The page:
Article August 1, 1994

<CR><RD><BR><CS:BOLD>A MASS SHOPPING SPREE ON $20<BR><BR>Byline: </CS>Wendy Hessen<BR><BR>NEW YORK -- Value is supposed to be one of the cornerstones of mass market retailing, but how far can $20 really go in the typical mass merchant's accessories...


Byline: Wendy Hessen

NEW YORK — Value is supposed to be one of the cornerstones of mass market retailing, but how far can $20 really go in the typical mass merchant’s accessories department?
It can cover at least the basics for those consumers willing to search out the bargains, as recent visits to five area mass merchants revealed. By shopping for sale items, the consumer looking to accessorize a business suit, for instance, can expect to get at least one major piece — a handbag or belt — plus a smaller item such as a pair of earrings or a scarf for $20 or less.
Those in the market for a career-appropriate, $20-or-under watch can also find respectable merchandise, particularly by talking to the salespeople behind the counters and inquiring about specials.
Here, a look at what each store had to offer.

The Bricktown, N.J., store was relatively busy, especially considering it was 9:30 on a weekday evening. Six days a week, the store is open until 11 p.m., much later than any stores in the surrounding area. The late-night shoppers were focused on sale items as well as new fall merchandise.
The accessories area is located in the center of the store, off a main aisle. Handbags occupied most of the space, offering both casual looks and trendier pieces appropriate for business attire, such as an unbranded private label sling bag in black, leather-like vinyl for $12.96. A polyester, semisheer oblong scarf in a black and ivory pattern by Gitano for $4.96 provided a coordinating item.
The watch department adjacent to accessories was staffed by one young woman, floating between several customers at once. She indicated that the selection for under $20 was limited, pointed to a few styles in the cases and returned to other customers. Most of the selection carried prices from $16.96 — on items that were too casual or sporty for the office — to about $39 for brands including Gitano Studio, Lorus, Bonjour, L.A. Express and Timex.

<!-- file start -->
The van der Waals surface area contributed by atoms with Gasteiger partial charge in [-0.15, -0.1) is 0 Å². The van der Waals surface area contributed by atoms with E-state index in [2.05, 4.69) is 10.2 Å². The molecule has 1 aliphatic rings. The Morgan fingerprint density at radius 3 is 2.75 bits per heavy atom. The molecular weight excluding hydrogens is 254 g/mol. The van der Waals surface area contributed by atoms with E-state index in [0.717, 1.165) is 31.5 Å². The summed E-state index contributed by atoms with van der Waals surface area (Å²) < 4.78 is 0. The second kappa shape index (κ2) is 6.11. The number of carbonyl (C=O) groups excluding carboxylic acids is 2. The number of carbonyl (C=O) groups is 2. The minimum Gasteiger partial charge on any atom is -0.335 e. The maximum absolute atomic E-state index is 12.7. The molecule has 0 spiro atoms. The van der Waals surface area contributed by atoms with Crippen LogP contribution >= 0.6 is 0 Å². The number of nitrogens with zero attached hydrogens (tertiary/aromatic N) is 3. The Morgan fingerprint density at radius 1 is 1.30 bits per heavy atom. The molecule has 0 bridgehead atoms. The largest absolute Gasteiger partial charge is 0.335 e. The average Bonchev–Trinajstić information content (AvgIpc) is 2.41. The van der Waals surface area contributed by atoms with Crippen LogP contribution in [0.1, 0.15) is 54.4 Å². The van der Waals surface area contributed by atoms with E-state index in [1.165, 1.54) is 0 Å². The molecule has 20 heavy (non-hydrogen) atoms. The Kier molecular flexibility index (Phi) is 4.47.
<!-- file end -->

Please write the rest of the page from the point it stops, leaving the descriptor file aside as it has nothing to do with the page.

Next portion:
A nearby table was stacked with sale watches, among them a watch by Eternity, with a silver-tone face and black strap, that could be worn with the handbag and scarf, for $9.96.

The Bricktown, N.J., store combined most accessories with legwear and was positioned to the right of the main entrance. Jewelry and watches were nearby, directly behind the checkout counters.
The spacious department displayed each category of merchandise on freestanding fixtures, with handbags, the largest classification, along the wall and at the end of the area, organized in a sort of L-shape.
On a fixture closest to the main aisle, Accessory Works’ fall tapestry patterned bags in several styles were marked with a sale sign instructing customers to follow a chart below to figure further reductions off already-reduced ticketed prices. A box-shaped bag was originally $10.88, reduced to $10 and, according to the chart, could now be bought for $6.50.
A tailored, black split-leather belt with brass buckle was $5.99, and a black, woven headband by Chic was $3.99. Both complemented the handbag and could be worn with a business suit or dress, as could a pair of gold-tone hoop earrings in a bamboo-etched design similar to those seen in many higher-priced stores, here for $2.99.
Kmart had a freestanding, full-length mirror placed next to hats and hair accessories, making it easy to try on these impulse items before buying them.
Although the watch department had Jaclyn Smith, Gruen and Elgin brand watches on sale, they were above the $20 limit, ranging from $24.99 to about $49.99. The sales manager was busy unpacking and pricing new stock, but pleasant when asked to open a case containing L.A. Express watches. Although they were marked at $19.99, she eagerly explained that they were on sale, reduced to $14.99, and pointed out several office-ready looks. A quartz style with gold-tone bezel, black strap and round face was the most suitable, and the saleswoman placed it in a gift box, noted the warranty and offered to ring up purchases from other departments at her register.